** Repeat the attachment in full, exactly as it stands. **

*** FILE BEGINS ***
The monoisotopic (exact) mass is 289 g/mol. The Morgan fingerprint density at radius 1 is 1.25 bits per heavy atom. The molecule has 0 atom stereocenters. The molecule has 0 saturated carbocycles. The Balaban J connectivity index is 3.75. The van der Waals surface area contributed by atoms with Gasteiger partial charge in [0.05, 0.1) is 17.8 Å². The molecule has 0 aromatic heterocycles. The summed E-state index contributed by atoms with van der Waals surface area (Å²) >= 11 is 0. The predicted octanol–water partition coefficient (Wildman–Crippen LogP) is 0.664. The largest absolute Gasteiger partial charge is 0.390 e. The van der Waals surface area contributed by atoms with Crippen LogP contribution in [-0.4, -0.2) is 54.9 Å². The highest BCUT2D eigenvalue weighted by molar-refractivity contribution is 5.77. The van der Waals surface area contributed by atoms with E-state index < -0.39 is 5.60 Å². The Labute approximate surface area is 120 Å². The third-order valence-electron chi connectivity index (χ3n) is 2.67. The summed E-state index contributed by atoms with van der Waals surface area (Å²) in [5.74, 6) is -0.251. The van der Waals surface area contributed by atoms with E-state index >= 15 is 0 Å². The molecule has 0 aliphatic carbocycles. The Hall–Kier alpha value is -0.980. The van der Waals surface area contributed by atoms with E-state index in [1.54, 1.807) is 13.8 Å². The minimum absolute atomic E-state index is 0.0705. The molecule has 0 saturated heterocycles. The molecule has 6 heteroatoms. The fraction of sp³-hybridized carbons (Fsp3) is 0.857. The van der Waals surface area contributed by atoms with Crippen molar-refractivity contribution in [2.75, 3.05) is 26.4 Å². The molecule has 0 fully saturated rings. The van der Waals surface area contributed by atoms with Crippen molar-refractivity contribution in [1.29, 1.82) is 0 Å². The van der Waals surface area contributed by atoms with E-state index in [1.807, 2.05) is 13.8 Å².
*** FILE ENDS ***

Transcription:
The monoisotopic (exact) mass is 289 g/mol. The Morgan fingerprint density at radius 1 is 1.25 bits per heavy atom. The molecule has 0 atom stereocenters. The molecule has 0 saturated carbocycles. The Balaban J connectivity index is 3.75. The van der Waals surface area contributed by atoms with Gasteiger partial charge in [0.05, 0.1) is 17.8 Å². The molecule has 0 aromatic heterocycles. The summed E-state index contributed by atoms with van der Waals surface area (Å²) >= 11 is 0. The predicted octanol–water partition coefficient (Wildman–Crippen LogP) is 0.664. The largest absolute Gasteiger partial charge is 0.390 e. The van der Waals surface area contributed by atoms with Crippen LogP contribution in [-0.4, -0.2) is 54.9 Å². The highest BCUT2D eigenvalue weighted by molar-refractivity contribution is 5.77. The van der Waals surface area contributed by atoms with E-state index < -0.39 is 5.60 Å². The Labute approximate surface area is 120 Å². The third-order valence-electron chi connectivity index (χ3n) is 2.67. The summed E-state index contributed by atoms with van der Waals surface area (Å²) in [5.74, 6) is -0.251. The van der Waals surface area contributed by atoms with E-state index >= 15 is 0 Å². The molecule has 0 aliphatic carbocycles. The Hall–Kier alpha value is -0.980. The van der Waals surface area contributed by atoms with E-state index in [1.54, 1.807) is 13.8 Å². The minimum absolute atomic E-state index is 0.0705. The molecule has 0 saturated heterocycles. The molecule has 6 heteroatoms. The fraction of sp³-hybridized carbons (Fsp3) is 0.857. The van der Waals surface area contributed by atoms with Crippen molar-refractivity contribution in [2.75, 3.05) is 26.4 Å². The molecule has 0 fully saturated rings. The van der Waals surface area contributed by atoms with Crippen molar-refractivity contribution in [1.29, 1.82) is 0 Å². The van der Waals surface area contributed by atoms with E-state index in [1.807, 2.05) is 13.8 Å².